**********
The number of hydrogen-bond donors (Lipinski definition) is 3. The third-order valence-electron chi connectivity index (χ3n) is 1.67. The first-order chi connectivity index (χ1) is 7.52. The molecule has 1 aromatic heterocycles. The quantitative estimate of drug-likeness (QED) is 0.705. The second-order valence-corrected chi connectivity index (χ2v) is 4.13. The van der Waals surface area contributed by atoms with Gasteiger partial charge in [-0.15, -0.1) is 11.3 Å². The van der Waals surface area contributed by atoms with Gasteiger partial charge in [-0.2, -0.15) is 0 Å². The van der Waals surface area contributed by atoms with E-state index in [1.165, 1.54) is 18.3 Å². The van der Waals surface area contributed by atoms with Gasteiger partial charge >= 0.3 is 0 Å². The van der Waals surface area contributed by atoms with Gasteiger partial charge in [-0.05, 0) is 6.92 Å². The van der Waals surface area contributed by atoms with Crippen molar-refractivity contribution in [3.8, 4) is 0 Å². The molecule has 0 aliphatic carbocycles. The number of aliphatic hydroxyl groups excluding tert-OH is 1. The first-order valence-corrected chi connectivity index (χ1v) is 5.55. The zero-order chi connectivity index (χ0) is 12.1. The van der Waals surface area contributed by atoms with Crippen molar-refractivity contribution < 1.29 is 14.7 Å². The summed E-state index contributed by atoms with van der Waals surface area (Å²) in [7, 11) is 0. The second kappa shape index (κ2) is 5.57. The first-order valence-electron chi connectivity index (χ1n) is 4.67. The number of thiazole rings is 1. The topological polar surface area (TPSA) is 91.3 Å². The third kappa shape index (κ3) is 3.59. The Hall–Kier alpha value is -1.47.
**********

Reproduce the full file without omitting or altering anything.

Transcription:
The number of hydrogen-bond donors (Lipinski definition) is 3. The third-order valence-electron chi connectivity index (χ3n) is 1.67. The first-order chi connectivity index (χ1) is 7.52. The molecule has 1 aromatic heterocycles. The quantitative estimate of drug-likeness (QED) is 0.705. The second-order valence-corrected chi connectivity index (χ2v) is 4.13. The van der Waals surface area contributed by atoms with Gasteiger partial charge in [-0.15, -0.1) is 11.3 Å². The van der Waals surface area contributed by atoms with Gasteiger partial charge in [-0.2, -0.15) is 0 Å². The van der Waals surface area contributed by atoms with E-state index in [1.165, 1.54) is 18.3 Å². The van der Waals surface area contributed by atoms with Gasteiger partial charge >= 0.3 is 0 Å². The van der Waals surface area contributed by atoms with Gasteiger partial charge in [-0.05, 0) is 6.92 Å². The van der Waals surface area contributed by atoms with Crippen molar-refractivity contribution in [3.8, 4) is 0 Å². The molecule has 0 aliphatic carbocycles. The number of aliphatic hydroxyl groups excluding tert-OH is 1. The first-order valence-corrected chi connectivity index (χ1v) is 5.55. The zero-order chi connectivity index (χ0) is 12.1. The van der Waals surface area contributed by atoms with Crippen molar-refractivity contribution < 1.29 is 14.7 Å². The summed E-state index contributed by atoms with van der Waals surface area (Å²) in [7, 11) is 0. The second kappa shape index (κ2) is 5.57. The first-order valence-electron chi connectivity index (χ1n) is 4.67. The number of thiazole rings is 1. The topological polar surface area (TPSA) is 91.3 Å². The third kappa shape index (κ3) is 3.59. The Hall–Kier alpha value is -1.47.